Leo Valdes: My name is Leo Valdes. It is June 12, 2019, around twelve-twenty. I am here with Jenny, and we are going to start the interview now. Tell me your name and when and where you were born.
Jenesys Alicea: Jenny Alicea. I was born in Newark, New Jersey, in 1981, November.
LV: Cool, 1981, November, in Newark, New Jersey.
LV: Tell me a little bit about your parents. What are their names? Where were they from?
JA: My mother's name is (Migdalia Quinones?). She was born here and raised here in Newark, New Jersey. My father's name is Juan Alicea. I believe he was born in Brooklyn, New York, but pretty much raised in New Jersey as well.
LV: He was born in Brooklyn ...
LV: … But then he moved at a young age to Newark.
JA: Well, I think my grandmother was down there and then ended up giving birth down there. They have family down there, so I think that's how it was. He's always been a New Jersey native, but where he was actually born, I believe, was in New York.
LV: Did your parents attend school from elementary to high school?
JA: Yes, my mother attended school all the way and graduated high school. She graduated actually four months pregnant with me. Her and my father met when they used to go to church.
JA: Yes, they used to go to church, and that's where they met. I think they met at the age around fourteen. My mother is a year older, I believe, than my father. So, my father was probably around thirteen years old when they met.
LV: Are they religious?
JA: We come from a religious background. From my father's side of the family, they are Pentecostal, so my father was raised in a Pentecostal background but now identifies as Catholic. My mother as well chose to go to Pentecostal Church and stuff like that, but we always pretty much grew up in a religious background.
LV: Cool. You said they went to elementary and finished high school.
JA: I don't think they went to the same school. I know my father went to Broadway Middle School. My mother, I think she went to Webster and then from Webster went to Barringer. So, I don't think they met in school. It was more they met in church and had their relationship through there.
LV: Did they go to public schools?
LV: In Newark?
JA: Yes, both of them were public schools.
LV: Tell me a little bit about what you know of their childhoods. They met at church. What were your grandparents like? Do you know your grandparents' names? Do you have relationships with them?
JA: Yes, well, from my father's side, my father's biological father passed away when my father was young, so I never got to meet him. My grandmother from my father's side ended up remarrying, so the only grandfather I know is her husband until this day, which is my grandfather. My father has siblings through that marriage as well. On my mother's side, my grandmother is still with us, but my mother's father passed away when she was also at a young age. I never met my biological grandfather on either side.
LV: Are your grandparents also from the New York-New Jersey area?
JA: My grandmother from my father's side, I believe, was born and raised here in New Jersey. My grandmother from my mother's side was born in Puerto Rico and lived out there, I think, until she was maybe about sixteen, seventeen. Then, she came down here--I think she met my grandfather in Puerto Rico--and then they moved down here. She got married with him, I think it was at eighteen or nineteen.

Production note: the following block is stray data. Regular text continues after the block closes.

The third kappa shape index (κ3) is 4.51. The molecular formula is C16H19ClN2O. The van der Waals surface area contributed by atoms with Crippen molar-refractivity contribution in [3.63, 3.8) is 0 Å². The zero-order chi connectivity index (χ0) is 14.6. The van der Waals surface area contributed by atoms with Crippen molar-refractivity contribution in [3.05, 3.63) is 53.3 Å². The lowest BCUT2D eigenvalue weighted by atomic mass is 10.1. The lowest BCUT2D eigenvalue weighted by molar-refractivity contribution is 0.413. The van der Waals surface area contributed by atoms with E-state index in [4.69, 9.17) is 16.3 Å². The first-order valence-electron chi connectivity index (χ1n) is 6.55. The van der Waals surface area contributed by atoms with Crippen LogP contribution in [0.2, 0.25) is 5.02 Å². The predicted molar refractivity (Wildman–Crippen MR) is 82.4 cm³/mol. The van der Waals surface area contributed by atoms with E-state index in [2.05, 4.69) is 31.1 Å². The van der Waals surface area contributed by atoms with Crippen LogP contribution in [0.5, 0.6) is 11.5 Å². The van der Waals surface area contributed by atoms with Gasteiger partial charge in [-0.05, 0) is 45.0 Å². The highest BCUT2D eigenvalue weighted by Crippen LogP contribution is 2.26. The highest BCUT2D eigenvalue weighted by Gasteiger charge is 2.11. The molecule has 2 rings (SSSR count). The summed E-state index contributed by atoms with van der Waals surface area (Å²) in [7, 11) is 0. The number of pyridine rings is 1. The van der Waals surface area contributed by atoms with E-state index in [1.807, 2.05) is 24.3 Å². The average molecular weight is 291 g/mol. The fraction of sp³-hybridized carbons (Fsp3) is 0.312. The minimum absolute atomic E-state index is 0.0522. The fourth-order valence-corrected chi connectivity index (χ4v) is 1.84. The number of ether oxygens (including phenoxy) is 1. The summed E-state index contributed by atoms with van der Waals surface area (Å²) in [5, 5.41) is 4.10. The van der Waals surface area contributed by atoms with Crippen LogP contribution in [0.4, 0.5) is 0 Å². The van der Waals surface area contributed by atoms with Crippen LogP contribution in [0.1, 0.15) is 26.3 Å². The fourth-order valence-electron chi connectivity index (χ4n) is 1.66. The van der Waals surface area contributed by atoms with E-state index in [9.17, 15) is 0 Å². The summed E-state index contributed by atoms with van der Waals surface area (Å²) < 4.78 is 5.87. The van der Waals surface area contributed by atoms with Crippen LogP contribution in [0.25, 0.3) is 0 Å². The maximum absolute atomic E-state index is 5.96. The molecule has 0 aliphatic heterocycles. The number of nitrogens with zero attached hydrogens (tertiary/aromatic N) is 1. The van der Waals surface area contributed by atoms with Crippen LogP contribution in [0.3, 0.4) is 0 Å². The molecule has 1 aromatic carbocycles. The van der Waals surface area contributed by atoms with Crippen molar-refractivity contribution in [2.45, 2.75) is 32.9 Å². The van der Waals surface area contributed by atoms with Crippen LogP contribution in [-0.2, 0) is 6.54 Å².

LV: On your mom's side, both of her parents are from Puerto Rico.
JA: Yes, born in Puerto Rico.
LV: They spoke Spanish, I assume.
JA: Well, my grandmother speaks English and Spanish. She's been down here for years, so she speaks fluent English and fluent Spanish. Same as my grandmother from my father's side, but in Puerto Rico, I believe, just all Spanish from that timeframe and stuff. When she moved down here, she was a young girl, my grandmother, so she adapted down here.
LV: When she raised your mother, did she raise them speaking Spanish and English?
LV: Your mom speaks Spanish.
JA: Yes, fluent Spanish.
LV: Do you speak Spanish?
JA: Yes, I do.
LV: That is great. Tell me a little bit about your childhood. Where did you grow up?
JA: My mother, like I said, graduated high school pregnant with me, and her and my father were together. I do believe that they got married. It was through court and stuff like that, so they were married for a period of time. When I was a baby, I don't obviously remember too much, but I know that they had their apartment on Verona Ave. in Newark. Then, after that, shortly after that, they separated. I was very young when they separated, so I pretty much always lived in Newark growing up, as a child, always seeing my father. My father was always a part of my life, even though they separated.
Growing up, it was a journey, I would say. It was a journey. I always knew from a young age something was different. [laughter] I can remember as far back as being three years old, still when my mother and father were together, and always wearing a set of pearls that you could not get me out of. I pretty much knew from as far back as I had memory that something was different. I didn't relate to the boys' stuff or anything like that. My mom and my dad, I guess they kind of suspected as well and wondered, but, like they said, it never changed their love for me. They've always figured, "Well, when she's ready, she'll say whatever it is that she needs to say." Then, they just always supported and loved me, and that was that.
LV: That is amazing. You said that you have this early recollection of you wearing pearls when you were three.
LV: Your parents separated at a young age.